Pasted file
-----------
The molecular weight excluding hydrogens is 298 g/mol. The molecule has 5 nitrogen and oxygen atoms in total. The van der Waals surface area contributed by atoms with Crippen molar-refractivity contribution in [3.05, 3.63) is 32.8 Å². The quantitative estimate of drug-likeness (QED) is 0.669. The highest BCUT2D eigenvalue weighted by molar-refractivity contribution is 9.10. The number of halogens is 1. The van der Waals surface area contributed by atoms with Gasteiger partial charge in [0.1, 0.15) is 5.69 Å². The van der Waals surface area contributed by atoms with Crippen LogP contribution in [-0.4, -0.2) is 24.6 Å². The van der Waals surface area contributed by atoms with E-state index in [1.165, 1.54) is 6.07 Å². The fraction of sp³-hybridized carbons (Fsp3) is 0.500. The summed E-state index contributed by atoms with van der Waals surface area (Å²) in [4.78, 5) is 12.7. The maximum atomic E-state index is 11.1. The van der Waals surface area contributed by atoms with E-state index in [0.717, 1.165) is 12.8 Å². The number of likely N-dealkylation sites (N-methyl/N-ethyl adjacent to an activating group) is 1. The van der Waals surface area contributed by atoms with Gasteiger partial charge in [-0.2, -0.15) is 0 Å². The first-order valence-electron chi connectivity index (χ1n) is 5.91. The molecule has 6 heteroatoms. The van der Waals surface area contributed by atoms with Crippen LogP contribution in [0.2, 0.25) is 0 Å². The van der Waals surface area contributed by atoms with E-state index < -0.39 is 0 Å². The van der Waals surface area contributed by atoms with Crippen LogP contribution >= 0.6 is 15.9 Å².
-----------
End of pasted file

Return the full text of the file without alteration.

The molecular weight excluding hydrogens is 298 g/mol. The molecule has 5 nitrogen and oxygen atoms in total. The van der Waals surface area contributed by atoms with Crippen molar-refractivity contribution in [3.05, 3.63) is 32.8 Å². The quantitative estimate of drug-likeness (QED) is 0.669. The highest BCUT2D eigenvalue weighted by molar-refractivity contribution is 9.10. The number of halogens is 1. The van der Waals surface area contributed by atoms with Gasteiger partial charge in [0.1, 0.15) is 5.69 Å². The van der Waals surface area contributed by atoms with Crippen LogP contribution in [-0.4, -0.2) is 24.6 Å². The van der Waals surface area contributed by atoms with E-state index in [1.165, 1.54) is 6.07 Å². The fraction of sp³-hybridized carbons (Fsp3) is 0.500. The summed E-state index contributed by atoms with van der Waals surface area (Å²) in [4.78, 5) is 12.7. The maximum atomic E-state index is 11.1. The van der Waals surface area contributed by atoms with E-state index in [0.717, 1.165) is 12.8 Å². The number of likely N-dealkylation sites (N-methyl/N-ethyl adjacent to an activating group) is 1. The van der Waals surface area contributed by atoms with Gasteiger partial charge in [-0.2, -0.15) is 0 Å². The first-order valence-electron chi connectivity index (χ1n) is 5.91. The molecule has 6 heteroatoms. The van der Waals surface area contributed by atoms with Crippen LogP contribution in [0.2, 0.25) is 0 Å². The van der Waals surface area contributed by atoms with E-state index < -0.39 is 0 Å². The van der Waals surface area contributed by atoms with Crippen LogP contribution >= 0.6 is 15.9 Å².